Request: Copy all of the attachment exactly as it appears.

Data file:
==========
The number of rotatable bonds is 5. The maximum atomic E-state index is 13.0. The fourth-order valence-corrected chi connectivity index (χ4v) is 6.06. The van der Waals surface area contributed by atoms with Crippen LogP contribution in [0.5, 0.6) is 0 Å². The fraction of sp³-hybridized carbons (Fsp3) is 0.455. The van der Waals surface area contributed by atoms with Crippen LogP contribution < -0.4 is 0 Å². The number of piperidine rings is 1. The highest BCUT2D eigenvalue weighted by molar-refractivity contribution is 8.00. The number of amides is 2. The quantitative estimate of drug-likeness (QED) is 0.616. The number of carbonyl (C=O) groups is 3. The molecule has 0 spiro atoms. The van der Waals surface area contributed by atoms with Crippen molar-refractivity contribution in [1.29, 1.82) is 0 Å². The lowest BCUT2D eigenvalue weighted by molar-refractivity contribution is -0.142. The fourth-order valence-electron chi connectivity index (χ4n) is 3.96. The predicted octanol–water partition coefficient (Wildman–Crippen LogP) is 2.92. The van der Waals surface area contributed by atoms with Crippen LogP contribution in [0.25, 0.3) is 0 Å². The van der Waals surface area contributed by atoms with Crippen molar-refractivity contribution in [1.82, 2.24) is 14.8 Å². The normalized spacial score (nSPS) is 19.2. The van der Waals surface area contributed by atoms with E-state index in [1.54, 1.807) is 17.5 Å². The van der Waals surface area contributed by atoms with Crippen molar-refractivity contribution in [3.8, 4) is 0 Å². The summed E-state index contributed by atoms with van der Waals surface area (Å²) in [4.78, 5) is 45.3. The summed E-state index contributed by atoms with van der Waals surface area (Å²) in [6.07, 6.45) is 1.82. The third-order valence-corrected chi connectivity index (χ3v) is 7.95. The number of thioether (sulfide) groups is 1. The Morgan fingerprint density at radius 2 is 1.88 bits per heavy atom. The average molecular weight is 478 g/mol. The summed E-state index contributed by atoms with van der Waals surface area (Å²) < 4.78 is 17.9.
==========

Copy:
The number of rotatable bonds is 5. The maximum atomic E-state index is 13.0. The fourth-order valence-corrected chi connectivity index (χ4v) is 6.06. The van der Waals surface area contributed by atoms with Crippen LogP contribution in [0.5, 0.6) is 0 Å². The fraction of sp³-hybridized carbons (Fsp3) is 0.455. The van der Waals surface area contributed by atoms with Crippen LogP contribution < -0.4 is 0 Å². The number of piperidine rings is 1. The highest BCUT2D eigenvalue weighted by molar-refractivity contribution is 8.00. The number of amides is 2. The quantitative estimate of drug-likeness (QED) is 0.616. The number of carbonyl (C=O) groups is 3. The molecule has 0 spiro atoms. The van der Waals surface area contributed by atoms with Crippen molar-refractivity contribution in [1.29, 1.82) is 0 Å². The lowest BCUT2D eigenvalue weighted by molar-refractivity contribution is -0.142. The fourth-order valence-electron chi connectivity index (χ4n) is 3.96. The predicted octanol–water partition coefficient (Wildman–Crippen LogP) is 2.92. The van der Waals surface area contributed by atoms with Crippen LogP contribution in [0.25, 0.3) is 0 Å². The van der Waals surface area contributed by atoms with Crippen molar-refractivity contribution in [1.82, 2.24) is 14.8 Å². The normalized spacial score (nSPS) is 19.2. The van der Waals surface area contributed by atoms with E-state index in [1.54, 1.807) is 17.5 Å². The van der Waals surface area contributed by atoms with Crippen molar-refractivity contribution in [3.8, 4) is 0 Å². The summed E-state index contributed by atoms with van der Waals surface area (Å²) in [4.78, 5) is 45.3. The summed E-state index contributed by atoms with van der Waals surface area (Å²) in [6.07, 6.45) is 1.82. The third-order valence-corrected chi connectivity index (χ3v) is 7.95. The number of thioether (sulfide) groups is 1. The Morgan fingerprint density at radius 2 is 1.88 bits per heavy atom. The average molecular weight is 478 g/mol. The summed E-state index contributed by atoms with van der Waals surface area (Å²) < 4.78 is 17.9.